Finding a groove in the midst of what Smith deems a sliding scale of parity enforcement has been a challenge for the iconic drag racing. So much of a challenge, he says, severe tire shake is easier to deal with than politics. 

“Heck, I can fix a tire shake,” Smith admitted. “I don’t have the money to fix politics.”

Smith figures if he can’t beat them, he might as well join them. He confirmed a new supercharged car is under construction at Jerry Bickel Race Cars. 

“I’m building a supercharged car, and I’m just getting ready for next year,” Smith said. “If they don’t get these rules right over here, I won’t run much over here next year. I’ll just run outlaw stuff and some of the big-money races and things like that.

“That’s the reason my nitrous car, with me being a little heavy in the car, is built NHRA legal. It’s just; I’m way overweight to run outlaw-type events or anything else for my nitrous car. I’d be competitive here with any nitrous car because we can put weight in, but if I want to go run somewhere else, I got to do a blower car, and that’s what I’m going to do.”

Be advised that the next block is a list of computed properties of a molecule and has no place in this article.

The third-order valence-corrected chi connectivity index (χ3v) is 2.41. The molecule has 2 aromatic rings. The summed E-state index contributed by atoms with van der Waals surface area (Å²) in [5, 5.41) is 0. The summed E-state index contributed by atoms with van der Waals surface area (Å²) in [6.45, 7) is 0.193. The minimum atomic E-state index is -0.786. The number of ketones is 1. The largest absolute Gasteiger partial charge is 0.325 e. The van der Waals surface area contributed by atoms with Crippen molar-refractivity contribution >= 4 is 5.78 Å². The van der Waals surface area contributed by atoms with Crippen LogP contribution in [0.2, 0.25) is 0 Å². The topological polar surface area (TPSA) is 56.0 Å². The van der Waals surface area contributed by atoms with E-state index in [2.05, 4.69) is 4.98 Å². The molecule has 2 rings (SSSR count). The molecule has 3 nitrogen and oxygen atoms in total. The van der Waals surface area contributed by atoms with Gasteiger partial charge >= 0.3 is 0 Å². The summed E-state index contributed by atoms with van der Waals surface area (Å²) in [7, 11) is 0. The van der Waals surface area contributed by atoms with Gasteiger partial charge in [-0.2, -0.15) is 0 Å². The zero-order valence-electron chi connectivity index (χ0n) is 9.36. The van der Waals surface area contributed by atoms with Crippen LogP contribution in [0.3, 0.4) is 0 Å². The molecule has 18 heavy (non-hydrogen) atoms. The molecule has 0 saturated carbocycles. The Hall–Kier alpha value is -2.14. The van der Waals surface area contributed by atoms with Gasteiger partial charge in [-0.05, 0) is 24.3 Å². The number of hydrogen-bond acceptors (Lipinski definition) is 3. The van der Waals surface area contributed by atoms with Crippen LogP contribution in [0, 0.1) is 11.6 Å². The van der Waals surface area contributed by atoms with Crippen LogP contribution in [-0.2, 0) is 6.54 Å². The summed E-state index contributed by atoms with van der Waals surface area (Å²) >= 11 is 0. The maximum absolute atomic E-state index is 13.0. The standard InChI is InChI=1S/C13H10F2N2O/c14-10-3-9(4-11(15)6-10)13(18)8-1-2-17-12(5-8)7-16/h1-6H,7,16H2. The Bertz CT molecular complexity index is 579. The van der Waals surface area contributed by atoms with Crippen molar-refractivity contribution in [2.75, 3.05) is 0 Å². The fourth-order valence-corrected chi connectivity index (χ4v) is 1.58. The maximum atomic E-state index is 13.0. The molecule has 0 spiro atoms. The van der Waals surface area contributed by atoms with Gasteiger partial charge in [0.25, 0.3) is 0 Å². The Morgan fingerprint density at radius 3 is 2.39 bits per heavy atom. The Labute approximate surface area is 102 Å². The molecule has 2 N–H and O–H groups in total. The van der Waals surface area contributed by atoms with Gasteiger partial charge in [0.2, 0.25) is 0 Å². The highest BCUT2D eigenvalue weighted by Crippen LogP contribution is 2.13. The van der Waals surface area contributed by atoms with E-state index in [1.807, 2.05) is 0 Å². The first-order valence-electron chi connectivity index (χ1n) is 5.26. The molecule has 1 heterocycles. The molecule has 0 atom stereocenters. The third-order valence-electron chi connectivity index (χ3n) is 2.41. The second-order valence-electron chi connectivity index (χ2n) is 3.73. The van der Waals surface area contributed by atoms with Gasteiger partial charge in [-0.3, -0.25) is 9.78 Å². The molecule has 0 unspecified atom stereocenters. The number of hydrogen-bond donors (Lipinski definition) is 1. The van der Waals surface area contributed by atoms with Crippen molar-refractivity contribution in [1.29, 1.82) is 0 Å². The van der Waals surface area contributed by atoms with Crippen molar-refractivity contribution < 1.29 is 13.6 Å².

Smith longs for the days when drag racing wasn’t so complicated, such as the days when he ran a Modified Production Maverick at the 

“Nothing like it is now,” Smith admitted. “You know what I mean? It’s a lot of money out here. A lot of people got a lot of money, and to race this class, and it’s getting tough, you know? And it ain’t there I can’t race with them. I can win when I’m competitive. I proved that other places I go race. If I can run with you, I can win with you. But when you’re outrunning me .03 to .05, it’s hard to win in this day and age. A lot of good drivers out here.

“So, I’m just watching. Hopefully, NHRA gets this rule package right this winter, and we can all go race next year, and have some good time, and get a lot of cars back in the class. So it ain’t just me. I’m glad right now; I’m not the crying baby. The blower guys are the crying babies. They’re finally getting treated the way I’ve been treated for the last four years.

“They don’t like getting outrun three and 400ths. So, they’re the ones doing the crying. And it’s pretty funny when it all gets down to it, but we’ll see where it goes. And hopefully, [NHRA] will do what’s right and get this class back under order. If it don’t, it ain’t going to be just me. There’s a lot of other places. There’s a lot of places you can go run a Pro Modified car. A lot of places, for big money. So, it’s up to NHRA whether they want this class to survive or not.”